Some persons - even some lawyers - are of the mistaken belief that investors must demonstrate that a broker or firm committed securities fraud in order to seek recovery. This mistake may stem from the narrow requirements placed on class action securities claims, which must now be filed by demonstrating fraud under Federal securities laws in Federal Court.
We all owe a duty to others not to drive recklessly, light a fire too close to a neighbor's house or otherwise act in a negligent manner. This also applies to financial firms, stockbrokers and other advisors who can also be held liable for their negligent actions or inactions.
Many persons fail to file claims against a financial advisor or firm because they do not want to accuse that person or firm of fraud or to otherwise reflect on their licenses or character. Yet, few of us would fail to seek recovery of our losses if our neighbor backed into our automobile or caused our house to burn.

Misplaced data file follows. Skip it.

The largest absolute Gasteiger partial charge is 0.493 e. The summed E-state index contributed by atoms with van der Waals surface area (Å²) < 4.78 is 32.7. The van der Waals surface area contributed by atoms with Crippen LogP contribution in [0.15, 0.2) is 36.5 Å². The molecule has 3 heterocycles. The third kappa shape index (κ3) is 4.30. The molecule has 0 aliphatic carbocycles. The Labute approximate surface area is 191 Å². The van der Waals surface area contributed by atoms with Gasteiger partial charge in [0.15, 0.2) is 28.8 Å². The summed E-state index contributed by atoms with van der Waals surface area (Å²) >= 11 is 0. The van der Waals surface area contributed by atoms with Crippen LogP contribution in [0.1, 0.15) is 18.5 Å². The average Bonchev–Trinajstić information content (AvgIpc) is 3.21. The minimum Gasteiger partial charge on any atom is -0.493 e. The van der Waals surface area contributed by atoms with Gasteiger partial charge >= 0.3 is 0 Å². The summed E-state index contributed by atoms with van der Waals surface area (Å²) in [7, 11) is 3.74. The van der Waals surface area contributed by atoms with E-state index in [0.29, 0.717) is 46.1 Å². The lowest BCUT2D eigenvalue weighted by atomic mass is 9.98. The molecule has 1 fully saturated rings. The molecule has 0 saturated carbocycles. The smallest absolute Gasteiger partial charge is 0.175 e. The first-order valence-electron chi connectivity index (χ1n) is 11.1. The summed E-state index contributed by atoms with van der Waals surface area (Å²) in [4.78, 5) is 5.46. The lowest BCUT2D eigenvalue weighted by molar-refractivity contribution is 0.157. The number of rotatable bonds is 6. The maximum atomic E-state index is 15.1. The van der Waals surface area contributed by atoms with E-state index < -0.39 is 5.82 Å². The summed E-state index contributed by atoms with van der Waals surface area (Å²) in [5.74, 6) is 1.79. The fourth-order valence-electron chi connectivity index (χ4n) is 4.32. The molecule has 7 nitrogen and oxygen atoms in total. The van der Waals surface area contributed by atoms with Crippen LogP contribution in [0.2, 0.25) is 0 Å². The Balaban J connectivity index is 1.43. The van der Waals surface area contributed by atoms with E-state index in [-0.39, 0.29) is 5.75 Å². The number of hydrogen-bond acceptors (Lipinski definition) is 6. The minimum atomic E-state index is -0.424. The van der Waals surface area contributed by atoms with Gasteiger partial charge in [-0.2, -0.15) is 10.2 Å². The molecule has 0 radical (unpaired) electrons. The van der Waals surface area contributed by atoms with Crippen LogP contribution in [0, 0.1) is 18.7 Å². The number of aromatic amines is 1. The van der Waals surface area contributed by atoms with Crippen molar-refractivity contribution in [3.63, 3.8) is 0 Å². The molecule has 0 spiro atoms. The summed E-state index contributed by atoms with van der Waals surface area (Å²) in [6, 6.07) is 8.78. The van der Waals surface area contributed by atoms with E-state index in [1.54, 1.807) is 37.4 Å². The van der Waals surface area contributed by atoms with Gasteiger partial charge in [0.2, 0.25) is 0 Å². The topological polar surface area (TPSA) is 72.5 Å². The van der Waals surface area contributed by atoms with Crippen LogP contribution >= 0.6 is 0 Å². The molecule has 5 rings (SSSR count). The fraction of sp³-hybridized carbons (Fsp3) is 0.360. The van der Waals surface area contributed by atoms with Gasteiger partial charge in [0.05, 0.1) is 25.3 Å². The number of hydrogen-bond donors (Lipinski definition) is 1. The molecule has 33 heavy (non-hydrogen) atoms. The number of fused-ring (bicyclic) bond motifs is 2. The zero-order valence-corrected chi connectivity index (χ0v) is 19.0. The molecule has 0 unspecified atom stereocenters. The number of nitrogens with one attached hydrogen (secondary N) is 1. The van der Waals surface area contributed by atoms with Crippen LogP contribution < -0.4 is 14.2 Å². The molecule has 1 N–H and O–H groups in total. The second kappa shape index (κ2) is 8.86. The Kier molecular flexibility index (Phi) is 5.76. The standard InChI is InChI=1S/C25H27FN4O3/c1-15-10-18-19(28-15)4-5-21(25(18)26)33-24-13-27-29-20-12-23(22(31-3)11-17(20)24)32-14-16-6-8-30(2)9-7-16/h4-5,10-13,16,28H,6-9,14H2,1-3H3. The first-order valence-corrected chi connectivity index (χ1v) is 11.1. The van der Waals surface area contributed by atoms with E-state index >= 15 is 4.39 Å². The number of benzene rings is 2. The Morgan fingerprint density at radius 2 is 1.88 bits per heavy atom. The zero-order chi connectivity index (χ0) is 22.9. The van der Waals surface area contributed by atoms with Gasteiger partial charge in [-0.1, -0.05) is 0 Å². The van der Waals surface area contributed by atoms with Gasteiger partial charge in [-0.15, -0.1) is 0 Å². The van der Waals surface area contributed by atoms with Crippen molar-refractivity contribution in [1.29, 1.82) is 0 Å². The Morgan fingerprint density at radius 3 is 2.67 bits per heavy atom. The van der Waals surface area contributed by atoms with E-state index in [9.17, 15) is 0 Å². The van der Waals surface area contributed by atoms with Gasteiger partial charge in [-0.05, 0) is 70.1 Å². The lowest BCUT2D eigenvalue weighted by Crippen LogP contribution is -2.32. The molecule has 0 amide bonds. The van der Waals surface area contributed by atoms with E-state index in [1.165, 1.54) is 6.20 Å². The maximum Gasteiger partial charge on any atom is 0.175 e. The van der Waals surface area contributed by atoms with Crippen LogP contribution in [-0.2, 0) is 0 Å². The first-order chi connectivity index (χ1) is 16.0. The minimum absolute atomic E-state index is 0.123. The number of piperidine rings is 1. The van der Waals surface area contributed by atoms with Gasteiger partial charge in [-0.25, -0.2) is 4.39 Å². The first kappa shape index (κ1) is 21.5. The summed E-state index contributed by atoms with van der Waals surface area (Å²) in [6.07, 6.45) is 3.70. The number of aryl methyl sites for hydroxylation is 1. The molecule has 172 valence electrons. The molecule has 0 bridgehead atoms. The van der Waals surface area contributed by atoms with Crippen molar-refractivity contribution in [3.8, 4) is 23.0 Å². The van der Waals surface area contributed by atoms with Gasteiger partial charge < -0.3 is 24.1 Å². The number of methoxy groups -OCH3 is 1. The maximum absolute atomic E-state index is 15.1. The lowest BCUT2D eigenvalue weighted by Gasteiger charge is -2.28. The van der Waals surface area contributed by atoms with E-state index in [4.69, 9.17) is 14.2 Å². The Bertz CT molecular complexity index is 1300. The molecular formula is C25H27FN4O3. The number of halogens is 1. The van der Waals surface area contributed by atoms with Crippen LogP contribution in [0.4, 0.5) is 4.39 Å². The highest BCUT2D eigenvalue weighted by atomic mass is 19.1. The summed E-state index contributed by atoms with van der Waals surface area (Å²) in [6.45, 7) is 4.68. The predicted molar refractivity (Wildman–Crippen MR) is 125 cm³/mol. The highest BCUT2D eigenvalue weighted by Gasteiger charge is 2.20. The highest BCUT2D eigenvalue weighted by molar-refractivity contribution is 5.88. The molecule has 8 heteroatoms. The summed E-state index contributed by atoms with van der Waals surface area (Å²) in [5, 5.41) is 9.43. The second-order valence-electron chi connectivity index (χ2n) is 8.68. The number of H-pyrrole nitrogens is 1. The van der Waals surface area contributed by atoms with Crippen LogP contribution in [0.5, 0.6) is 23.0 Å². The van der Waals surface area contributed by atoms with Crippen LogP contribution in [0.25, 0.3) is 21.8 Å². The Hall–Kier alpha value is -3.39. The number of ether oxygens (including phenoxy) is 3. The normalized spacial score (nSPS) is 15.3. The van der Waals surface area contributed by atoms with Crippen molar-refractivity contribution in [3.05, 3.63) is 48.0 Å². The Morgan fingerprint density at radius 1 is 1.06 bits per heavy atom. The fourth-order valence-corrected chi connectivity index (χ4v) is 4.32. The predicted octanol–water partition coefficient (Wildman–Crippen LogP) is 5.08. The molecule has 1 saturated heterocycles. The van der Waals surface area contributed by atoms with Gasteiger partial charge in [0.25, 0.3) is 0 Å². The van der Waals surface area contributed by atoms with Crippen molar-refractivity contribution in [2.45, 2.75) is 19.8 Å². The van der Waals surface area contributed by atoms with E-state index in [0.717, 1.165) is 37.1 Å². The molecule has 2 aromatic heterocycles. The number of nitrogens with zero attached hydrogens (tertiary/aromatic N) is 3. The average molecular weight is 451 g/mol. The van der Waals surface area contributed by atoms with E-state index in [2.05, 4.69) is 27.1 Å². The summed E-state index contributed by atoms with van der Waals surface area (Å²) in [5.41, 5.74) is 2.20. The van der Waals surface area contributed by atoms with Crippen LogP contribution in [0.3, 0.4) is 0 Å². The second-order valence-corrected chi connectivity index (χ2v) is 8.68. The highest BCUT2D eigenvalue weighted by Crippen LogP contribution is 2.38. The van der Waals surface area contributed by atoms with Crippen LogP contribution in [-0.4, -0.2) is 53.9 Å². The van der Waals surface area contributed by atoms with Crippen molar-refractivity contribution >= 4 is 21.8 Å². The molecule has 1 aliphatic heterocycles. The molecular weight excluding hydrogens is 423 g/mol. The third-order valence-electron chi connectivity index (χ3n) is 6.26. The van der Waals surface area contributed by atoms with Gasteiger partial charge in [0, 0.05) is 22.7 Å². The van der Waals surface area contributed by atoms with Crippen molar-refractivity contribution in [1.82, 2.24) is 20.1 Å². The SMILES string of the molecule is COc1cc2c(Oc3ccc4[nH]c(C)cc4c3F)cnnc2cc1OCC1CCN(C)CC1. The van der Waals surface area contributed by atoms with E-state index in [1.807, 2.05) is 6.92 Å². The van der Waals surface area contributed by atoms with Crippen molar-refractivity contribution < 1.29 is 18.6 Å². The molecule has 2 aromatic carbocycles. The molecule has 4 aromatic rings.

Generally, such claims against advisors and their firms are determined in private arbitration and lawsuits are rarely filed. This process involves less participation by the investor than in court cases and the matter is usually resolved in less than a year.
Anyone can make a mistake, but we are all responsible for our actions (or inactions). If negligence by a broker or firm caused losses to an investor the broker or firm should reimburse the investor for those losses. Not all losses are caused by negligence or other wrongdoing, but why not seek (free) legal advice if you have sustained significant losses.